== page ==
The Panjshir Valley is an oasis of calm in war-torn Afghanistan. Could a colourful history one day help to make it a tourism hotspot?
"Since the division of our territory in three we have faced terrible episodes of repression"
A visit to the two hospitals in the war-torn Helmand region of Afghanistan exposes the horrors that innocent civilians, so-called collateral damage caught in the crossfire, experience in modern wartime.
Nine years after the first post-Taliban UN talks on Afghanistan were concluded in Bonn, one border province is still left oddly isolated.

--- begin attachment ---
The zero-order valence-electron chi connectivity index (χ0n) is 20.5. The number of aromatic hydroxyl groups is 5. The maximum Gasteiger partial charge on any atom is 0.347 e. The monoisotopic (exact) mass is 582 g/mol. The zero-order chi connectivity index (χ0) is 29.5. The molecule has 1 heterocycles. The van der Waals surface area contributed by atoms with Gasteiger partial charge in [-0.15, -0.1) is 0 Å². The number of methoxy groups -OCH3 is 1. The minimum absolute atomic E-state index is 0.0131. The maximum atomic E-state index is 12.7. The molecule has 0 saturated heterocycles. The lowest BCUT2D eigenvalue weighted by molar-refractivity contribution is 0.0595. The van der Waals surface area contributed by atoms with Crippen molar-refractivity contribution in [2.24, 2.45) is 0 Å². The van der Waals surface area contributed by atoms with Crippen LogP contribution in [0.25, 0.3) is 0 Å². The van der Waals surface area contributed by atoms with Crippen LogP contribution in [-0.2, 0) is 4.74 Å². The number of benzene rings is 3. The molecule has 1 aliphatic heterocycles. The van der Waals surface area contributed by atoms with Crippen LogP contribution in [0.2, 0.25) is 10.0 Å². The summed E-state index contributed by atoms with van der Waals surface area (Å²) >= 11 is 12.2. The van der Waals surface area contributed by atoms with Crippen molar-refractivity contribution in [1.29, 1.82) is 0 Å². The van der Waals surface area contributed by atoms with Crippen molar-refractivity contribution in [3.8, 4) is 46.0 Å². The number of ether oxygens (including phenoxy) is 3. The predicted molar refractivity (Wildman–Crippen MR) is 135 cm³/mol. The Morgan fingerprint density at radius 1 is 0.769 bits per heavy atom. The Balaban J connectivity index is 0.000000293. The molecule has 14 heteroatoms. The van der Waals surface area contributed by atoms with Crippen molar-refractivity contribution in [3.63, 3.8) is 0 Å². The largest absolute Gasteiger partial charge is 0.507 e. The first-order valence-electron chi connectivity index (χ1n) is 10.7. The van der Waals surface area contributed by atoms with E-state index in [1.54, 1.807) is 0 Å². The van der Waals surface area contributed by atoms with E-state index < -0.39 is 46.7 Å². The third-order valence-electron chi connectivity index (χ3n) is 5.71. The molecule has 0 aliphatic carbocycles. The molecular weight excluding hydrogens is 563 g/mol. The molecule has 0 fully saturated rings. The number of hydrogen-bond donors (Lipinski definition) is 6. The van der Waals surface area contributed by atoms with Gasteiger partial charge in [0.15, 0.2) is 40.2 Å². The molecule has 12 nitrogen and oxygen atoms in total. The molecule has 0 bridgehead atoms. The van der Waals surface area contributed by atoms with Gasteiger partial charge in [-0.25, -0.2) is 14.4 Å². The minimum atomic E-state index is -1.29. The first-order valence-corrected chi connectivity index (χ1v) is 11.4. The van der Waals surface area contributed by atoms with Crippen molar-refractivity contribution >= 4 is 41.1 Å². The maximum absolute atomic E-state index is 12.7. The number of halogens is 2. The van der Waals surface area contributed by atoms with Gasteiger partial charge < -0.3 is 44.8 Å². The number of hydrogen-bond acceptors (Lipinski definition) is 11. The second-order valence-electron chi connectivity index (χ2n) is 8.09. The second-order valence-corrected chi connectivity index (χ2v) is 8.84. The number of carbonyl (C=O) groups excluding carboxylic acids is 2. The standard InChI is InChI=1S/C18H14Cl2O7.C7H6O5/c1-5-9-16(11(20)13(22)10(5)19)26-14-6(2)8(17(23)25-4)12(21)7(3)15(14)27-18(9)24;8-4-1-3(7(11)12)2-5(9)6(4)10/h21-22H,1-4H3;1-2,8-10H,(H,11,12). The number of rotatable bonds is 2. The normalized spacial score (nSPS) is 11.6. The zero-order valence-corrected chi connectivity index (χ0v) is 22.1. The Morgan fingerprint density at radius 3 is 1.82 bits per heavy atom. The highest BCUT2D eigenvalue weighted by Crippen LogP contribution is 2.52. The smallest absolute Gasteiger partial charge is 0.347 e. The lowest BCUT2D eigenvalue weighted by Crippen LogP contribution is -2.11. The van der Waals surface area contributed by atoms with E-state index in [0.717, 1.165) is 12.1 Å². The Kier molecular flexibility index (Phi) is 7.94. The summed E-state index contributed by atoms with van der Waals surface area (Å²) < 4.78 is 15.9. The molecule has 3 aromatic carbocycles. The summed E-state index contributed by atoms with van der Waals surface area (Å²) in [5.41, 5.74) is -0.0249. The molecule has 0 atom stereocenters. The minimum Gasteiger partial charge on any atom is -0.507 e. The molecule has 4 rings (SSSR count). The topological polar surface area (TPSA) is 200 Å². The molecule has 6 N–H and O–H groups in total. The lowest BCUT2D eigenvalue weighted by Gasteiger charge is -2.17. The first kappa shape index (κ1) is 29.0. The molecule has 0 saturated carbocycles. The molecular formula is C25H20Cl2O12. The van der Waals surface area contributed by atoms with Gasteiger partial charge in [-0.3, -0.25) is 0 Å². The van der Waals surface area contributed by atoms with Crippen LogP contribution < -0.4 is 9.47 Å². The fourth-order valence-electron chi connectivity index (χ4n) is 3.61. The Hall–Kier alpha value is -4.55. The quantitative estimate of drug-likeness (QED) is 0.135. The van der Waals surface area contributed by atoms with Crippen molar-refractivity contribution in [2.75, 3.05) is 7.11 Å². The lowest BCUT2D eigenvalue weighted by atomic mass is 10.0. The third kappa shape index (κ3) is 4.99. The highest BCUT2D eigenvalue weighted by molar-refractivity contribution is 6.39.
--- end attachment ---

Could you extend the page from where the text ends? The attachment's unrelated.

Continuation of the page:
I had the pleasure of meeting Mr. Kachkol Ali at his residence in Quetta in June last year. This was just a few weeks after he had witnessed the kidnapping of three of his clients from his office. A few days later, their bodies were found in the middle of the desert. Mr. Ali briefed me on those facts during an interview in full detail, the same way he would do afterwards with anyone who showed any interest in those terrible events.
US Marines and local businessmen are laying down the foundations for reconstruction in one of the Taliban's biggest strongholds in Afghanistan. But Helmand is likely to remain a place where many die and a few get rich.